Awkwafina broke out of ensemble comedies with her rubber face and specific delivery, but those roles weren’t much more than the kind Hao Hao is tasked with; laugh delivery devices. Here, she opens up completely new avenues for future roles, capable of anything that’s asked of her and more. She plays out internal monologues on her face, doesn’t overplay the inevitable big outbursts, and anchors the final shot, one of my favorites of the year. Surrounding her is a large cast, with only Ma recognizable to American audiences. He plays most of his character as drunk to hide his devastation, so Lin picks up the slack as Billi’s mother. With her husband largely incapacitated and unable to defend their family’s decisions, she gladly takes up this mantle, brooking no criticism of her and her husband’s choice to find a better life for her daughter. In a smaller role is Billi’s great aunt Little Nai Nai, played by Lu Hong. She has a very specific look with a Chinese afro, and dotes on her sister in relationship that is also colored by history and sacrifice. Hong is Wang’s real-life great aunt, and gives no hint of being a non-professional actor, as she’s just as naturalistic as the rest of this beautiful film is.
Wang creates an aesthetic that is reminiscent of a lot of other filmmakers, but the synthesis is her own. Slow-motion interstitials backed with a contemplative score call to mind Wong Kar-Wai, while the high-concept family drama evokes Hirokazu Koreeda or Noah Baumbach. There’s a Michael Haneke-esque nightmare scene, and, in the broader depiction of a China building high rises amongst personal homes that will soon be demolished, a shade of the cultural criticism of Jia Zhangke. Wang’s wearing her influences on her sleeve as she tells her own story, but those influences aren’t so overt as to be distracting. What can be distracting are some camera flourishes that don’t belong here, like a spinning camera to denote wedding reception drunkenness that was being communicated just fine by Hao Hao’s slackening face.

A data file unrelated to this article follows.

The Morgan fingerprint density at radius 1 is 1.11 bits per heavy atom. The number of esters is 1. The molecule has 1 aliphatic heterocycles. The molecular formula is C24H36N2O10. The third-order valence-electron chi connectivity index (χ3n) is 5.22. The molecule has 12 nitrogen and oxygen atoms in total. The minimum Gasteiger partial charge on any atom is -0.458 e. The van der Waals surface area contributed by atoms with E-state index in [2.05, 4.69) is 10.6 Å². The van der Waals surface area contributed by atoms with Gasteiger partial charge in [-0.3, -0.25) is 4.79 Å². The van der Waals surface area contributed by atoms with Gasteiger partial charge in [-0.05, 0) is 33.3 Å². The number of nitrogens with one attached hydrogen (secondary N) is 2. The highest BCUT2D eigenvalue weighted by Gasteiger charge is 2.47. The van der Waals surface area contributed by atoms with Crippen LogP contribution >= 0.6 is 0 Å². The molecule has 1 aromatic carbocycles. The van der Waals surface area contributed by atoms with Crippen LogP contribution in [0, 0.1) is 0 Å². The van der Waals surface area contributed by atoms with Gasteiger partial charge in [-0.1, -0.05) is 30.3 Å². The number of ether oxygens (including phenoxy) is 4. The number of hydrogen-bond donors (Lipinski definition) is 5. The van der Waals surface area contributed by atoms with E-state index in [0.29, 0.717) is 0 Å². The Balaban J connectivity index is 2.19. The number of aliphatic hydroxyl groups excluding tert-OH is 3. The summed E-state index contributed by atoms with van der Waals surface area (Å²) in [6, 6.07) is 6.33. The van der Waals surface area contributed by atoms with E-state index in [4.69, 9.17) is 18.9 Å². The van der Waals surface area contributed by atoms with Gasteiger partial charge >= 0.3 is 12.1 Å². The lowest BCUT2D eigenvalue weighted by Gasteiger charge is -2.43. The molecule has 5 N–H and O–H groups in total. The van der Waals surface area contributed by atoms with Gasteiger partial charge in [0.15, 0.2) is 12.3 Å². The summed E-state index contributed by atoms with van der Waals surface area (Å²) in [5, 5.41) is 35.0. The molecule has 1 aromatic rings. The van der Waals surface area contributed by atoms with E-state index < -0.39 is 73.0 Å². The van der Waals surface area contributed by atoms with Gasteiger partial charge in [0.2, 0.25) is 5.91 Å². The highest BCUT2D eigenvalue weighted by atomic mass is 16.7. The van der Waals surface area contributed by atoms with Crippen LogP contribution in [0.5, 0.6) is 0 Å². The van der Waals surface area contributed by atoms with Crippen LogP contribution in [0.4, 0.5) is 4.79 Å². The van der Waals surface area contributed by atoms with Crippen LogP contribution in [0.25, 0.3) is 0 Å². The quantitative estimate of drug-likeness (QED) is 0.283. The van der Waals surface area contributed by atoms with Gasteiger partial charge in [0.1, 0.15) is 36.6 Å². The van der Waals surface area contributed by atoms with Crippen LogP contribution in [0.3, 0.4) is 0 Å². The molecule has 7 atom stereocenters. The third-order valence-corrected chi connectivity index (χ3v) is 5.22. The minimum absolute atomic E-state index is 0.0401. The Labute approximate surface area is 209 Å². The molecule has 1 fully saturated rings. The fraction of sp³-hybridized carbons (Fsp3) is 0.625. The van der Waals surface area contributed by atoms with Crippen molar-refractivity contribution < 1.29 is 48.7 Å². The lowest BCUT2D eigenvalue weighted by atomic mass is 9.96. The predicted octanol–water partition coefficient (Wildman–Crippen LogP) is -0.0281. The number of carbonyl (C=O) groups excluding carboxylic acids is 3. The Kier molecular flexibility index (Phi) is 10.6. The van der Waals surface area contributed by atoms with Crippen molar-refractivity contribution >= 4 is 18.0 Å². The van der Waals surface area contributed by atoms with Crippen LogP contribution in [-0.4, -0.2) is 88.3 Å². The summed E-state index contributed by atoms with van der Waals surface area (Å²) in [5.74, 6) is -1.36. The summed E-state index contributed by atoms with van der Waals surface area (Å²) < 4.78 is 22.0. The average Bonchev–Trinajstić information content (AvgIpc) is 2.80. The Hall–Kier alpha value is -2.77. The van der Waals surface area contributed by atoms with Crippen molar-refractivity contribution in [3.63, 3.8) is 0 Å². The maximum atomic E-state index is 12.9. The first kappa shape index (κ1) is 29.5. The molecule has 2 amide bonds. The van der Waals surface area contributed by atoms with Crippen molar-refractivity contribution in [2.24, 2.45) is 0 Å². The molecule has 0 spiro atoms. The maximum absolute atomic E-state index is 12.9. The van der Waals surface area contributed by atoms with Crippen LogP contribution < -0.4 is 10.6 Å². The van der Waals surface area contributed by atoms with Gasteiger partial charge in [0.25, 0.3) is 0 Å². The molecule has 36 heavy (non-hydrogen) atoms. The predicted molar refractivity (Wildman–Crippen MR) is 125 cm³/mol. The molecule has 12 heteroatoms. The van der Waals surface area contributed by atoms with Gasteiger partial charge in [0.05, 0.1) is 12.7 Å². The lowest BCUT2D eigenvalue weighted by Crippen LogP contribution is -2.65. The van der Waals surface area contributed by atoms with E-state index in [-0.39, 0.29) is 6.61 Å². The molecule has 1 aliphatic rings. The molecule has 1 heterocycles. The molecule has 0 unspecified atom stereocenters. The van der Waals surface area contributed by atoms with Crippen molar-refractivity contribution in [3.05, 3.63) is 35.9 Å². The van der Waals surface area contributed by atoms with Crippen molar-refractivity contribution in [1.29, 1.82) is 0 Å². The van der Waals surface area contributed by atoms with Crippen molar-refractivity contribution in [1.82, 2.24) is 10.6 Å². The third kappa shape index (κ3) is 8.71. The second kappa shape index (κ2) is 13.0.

Despite the odd cinematic misstep, there’s very little fat on The Farewell. A scene I’m probably reading too much into based on my own personal interests takes place in a spa, where Billi and a cousin are cupped, a useless alternative medicine procedure that only serves to make its recipients look like the victims of a giant squid attack. The cousin has no problem with lying to Nai Nai, just as she’s completely comfortable with the magical thinking she insists that Billi indulge in with her. What’s left after for Billi are only the grotesque marks and her continued doubt. A lie agreed upon undergirds all of The Farewell, and Wang doesn’t push the viewer towards whether or not this was the right thing to do. All she does is show the smile on Nai Nai’s face, and lets the viewer wonder whether they want to be the one who takes it away from her. A-